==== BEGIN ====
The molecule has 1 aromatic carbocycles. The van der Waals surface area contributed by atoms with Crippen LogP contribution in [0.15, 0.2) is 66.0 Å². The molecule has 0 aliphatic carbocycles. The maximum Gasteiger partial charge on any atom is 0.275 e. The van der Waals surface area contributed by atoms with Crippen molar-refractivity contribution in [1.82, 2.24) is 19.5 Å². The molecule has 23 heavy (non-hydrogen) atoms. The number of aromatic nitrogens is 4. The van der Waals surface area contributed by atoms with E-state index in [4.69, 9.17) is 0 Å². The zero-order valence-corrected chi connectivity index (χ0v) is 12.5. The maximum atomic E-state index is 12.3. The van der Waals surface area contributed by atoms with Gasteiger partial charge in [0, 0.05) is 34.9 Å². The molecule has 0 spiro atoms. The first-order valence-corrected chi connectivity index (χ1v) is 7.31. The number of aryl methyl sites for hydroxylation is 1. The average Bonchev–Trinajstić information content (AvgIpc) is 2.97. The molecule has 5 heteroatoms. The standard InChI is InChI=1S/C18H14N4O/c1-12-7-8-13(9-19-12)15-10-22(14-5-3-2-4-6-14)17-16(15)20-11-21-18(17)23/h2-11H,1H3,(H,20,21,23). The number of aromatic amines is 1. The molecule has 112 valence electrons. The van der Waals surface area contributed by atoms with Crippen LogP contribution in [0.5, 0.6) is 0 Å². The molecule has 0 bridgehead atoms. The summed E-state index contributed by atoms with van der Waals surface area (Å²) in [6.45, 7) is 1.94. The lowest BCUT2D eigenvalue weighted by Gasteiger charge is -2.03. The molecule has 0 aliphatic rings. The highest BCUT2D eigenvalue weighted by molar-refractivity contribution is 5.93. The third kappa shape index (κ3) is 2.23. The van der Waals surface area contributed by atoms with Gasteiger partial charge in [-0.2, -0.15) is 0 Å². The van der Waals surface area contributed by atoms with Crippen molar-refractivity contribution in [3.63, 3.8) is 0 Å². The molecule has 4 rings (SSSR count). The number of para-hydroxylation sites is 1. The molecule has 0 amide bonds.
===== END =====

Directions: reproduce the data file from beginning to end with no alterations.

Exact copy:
The molecule has 1 aromatic carbocycles. The van der Waals surface area contributed by atoms with Crippen LogP contribution in [0.15, 0.2) is 66.0 Å². The molecule has 0 aliphatic carbocycles. The maximum Gasteiger partial charge on any atom is 0.275 e. The van der Waals surface area contributed by atoms with Crippen molar-refractivity contribution in [1.82, 2.24) is 19.5 Å². The molecule has 23 heavy (non-hydrogen) atoms. The number of aromatic nitrogens is 4. The van der Waals surface area contributed by atoms with E-state index in [4.69, 9.17) is 0 Å². The zero-order valence-corrected chi connectivity index (χ0v) is 12.5. The maximum atomic E-state index is 12.3. The van der Waals surface area contributed by atoms with Gasteiger partial charge in [0, 0.05) is 34.9 Å². The molecule has 0 spiro atoms. The first-order valence-corrected chi connectivity index (χ1v) is 7.31. The number of aryl methyl sites for hydroxylation is 1. The average Bonchev–Trinajstić information content (AvgIpc) is 2.97. The molecule has 5 heteroatoms. The standard InChI is InChI=1S/C18H14N4O/c1-12-7-8-13(9-19-12)15-10-22(14-5-3-2-4-6-14)17-16(15)20-11-21-18(17)23/h2-11H,1H3,(H,20,21,23). The number of aromatic amines is 1. The molecule has 112 valence electrons. The van der Waals surface area contributed by atoms with Crippen LogP contribution in [0.5, 0.6) is 0 Å². The molecule has 0 bridgehead atoms. The summed E-state index contributed by atoms with van der Waals surface area (Å²) in [6.45, 7) is 1.94. The lowest BCUT2D eigenvalue weighted by Gasteiger charge is -2.03. The molecule has 0 aliphatic rings. The highest BCUT2D eigenvalue weighted by molar-refractivity contribution is 5.93. The third kappa shape index (κ3) is 2.23. The van der Waals surface area contributed by atoms with Gasteiger partial charge in [-0.2, -0.15) is 0 Å². The van der Waals surface area contributed by atoms with Crippen molar-refractivity contribution in [3.63, 3.8) is 0 Å². The molecule has 4 rings (SSSR count). The number of para-hydroxylation sites is 1. The molecule has 0 amide bonds.